Persistent Housing Discrimination
Though the law prohibits housing bias, racial discrimination is a concern for renters and buyers in many U.S. cities. Home sellers and landlords can no longer advertise “Whites exclusively” or enforce racial or religious covenants. 11 As was historically customary in the U.S. and was perpetuated by redlining, banks cannot blatantly reject borrowers a mortgage based on race.
Sellers, landlords, and bankers can discriminate subtly. These include refusing to display candidate listings in a specific neighborhood or diverting minority applicants to segregated regions. According to HUD, same-sex couples and transgender people face housing discrimination in places around the country.
The disparate impact legal doctrine of liability addresses activities that discriminate against a protected group, regardless of intent. Kaufman argues a co-op board offering preferential treatment to co-op applicants who are friends or family of existing residents is a form of racial discrimination against a protected group. The Biden administration is fighting redlining and racial bias in loans. Mortgage discrimination includes outright denials and less favorable lending terms for minority applicants. In face-to-face transactions, Black and Latino borrowers paid 0.08 percent more in mortgage interest and refinancing fees than White borrowers.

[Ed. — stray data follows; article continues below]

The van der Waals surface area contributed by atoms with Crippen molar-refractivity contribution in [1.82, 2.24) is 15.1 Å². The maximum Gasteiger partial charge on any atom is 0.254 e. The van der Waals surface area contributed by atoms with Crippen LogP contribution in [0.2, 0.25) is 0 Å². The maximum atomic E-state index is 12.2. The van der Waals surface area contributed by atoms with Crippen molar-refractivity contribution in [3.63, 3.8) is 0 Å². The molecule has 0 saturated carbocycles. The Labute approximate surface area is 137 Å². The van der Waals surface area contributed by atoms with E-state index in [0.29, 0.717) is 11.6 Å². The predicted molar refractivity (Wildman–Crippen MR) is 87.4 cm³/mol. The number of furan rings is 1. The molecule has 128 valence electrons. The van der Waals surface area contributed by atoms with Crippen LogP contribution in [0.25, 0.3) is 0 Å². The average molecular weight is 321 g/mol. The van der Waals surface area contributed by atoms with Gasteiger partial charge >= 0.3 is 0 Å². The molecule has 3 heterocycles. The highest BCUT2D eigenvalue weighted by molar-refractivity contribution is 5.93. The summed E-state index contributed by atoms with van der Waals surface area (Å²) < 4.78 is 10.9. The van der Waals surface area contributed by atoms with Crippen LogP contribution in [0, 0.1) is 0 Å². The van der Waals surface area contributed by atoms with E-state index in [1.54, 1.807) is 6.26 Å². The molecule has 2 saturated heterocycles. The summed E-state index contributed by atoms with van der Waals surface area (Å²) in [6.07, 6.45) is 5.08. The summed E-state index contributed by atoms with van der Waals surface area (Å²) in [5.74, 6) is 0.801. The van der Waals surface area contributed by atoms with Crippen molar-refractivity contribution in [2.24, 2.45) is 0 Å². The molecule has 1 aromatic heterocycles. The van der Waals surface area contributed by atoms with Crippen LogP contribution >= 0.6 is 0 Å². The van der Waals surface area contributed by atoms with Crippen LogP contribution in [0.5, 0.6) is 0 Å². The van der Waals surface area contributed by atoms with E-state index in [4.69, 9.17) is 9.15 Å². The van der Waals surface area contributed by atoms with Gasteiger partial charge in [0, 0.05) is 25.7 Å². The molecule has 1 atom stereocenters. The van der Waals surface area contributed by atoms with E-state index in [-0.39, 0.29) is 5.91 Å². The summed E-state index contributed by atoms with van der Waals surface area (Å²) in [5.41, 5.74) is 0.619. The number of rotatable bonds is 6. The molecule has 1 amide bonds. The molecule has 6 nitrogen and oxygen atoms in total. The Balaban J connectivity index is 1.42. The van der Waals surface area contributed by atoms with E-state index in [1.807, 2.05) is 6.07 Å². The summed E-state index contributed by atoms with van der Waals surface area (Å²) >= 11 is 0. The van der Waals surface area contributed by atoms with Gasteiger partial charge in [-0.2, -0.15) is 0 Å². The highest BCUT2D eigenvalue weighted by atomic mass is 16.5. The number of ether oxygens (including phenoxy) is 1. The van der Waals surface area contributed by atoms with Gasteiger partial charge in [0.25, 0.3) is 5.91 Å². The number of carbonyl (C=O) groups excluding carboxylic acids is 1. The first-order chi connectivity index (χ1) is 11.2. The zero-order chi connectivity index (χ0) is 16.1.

Online or smartphone apps weren’t any better. The Consumer Financial Protection Bureau (CFPB) and state regulators enforce anti-discrimination regulations in mortgage lending under the 1974 Fair Housing Act and Equal Credit Opportunity Act.
Discrimination Hinders Black Americans’ Wealth-building
Housing discrimination denies more than shelter. It has hampered Black Americans’ capacity to build and pass down riches. The Urban Institute, a Washington, D.C., think tank, reported that at age 60 or 61, the average housing wealth for Blacks who bought a property at age 45 or older was $26,668 and $104,866 for Whites. A smaller percentage of Blacks can buy their first homes before 35, and their first homes are of lower value and purchased with more debt and less equity than Whites. Blacks frequently don’t buy a second property, renting instead.
According to Economic Policy Institute studies citing federal data, the median White family has 12 times the wealth of African American families. This gap has increased in recent decades. According to the Urban Institute, lower Black homeownership will increase future wealth inequality. Closing the homeownership gap is crucial to closing the racial wealth divide.
Fighting Housing Discrimination
How can a homeowner or renter fight discrimination?: Under anti-discrimination and harassment rules, property owners can refuse to rent or sell to anyone, for any reason, as long as there is no discrimination against a “protected class,” says Howard. This makes demonstrating prejudice difficult.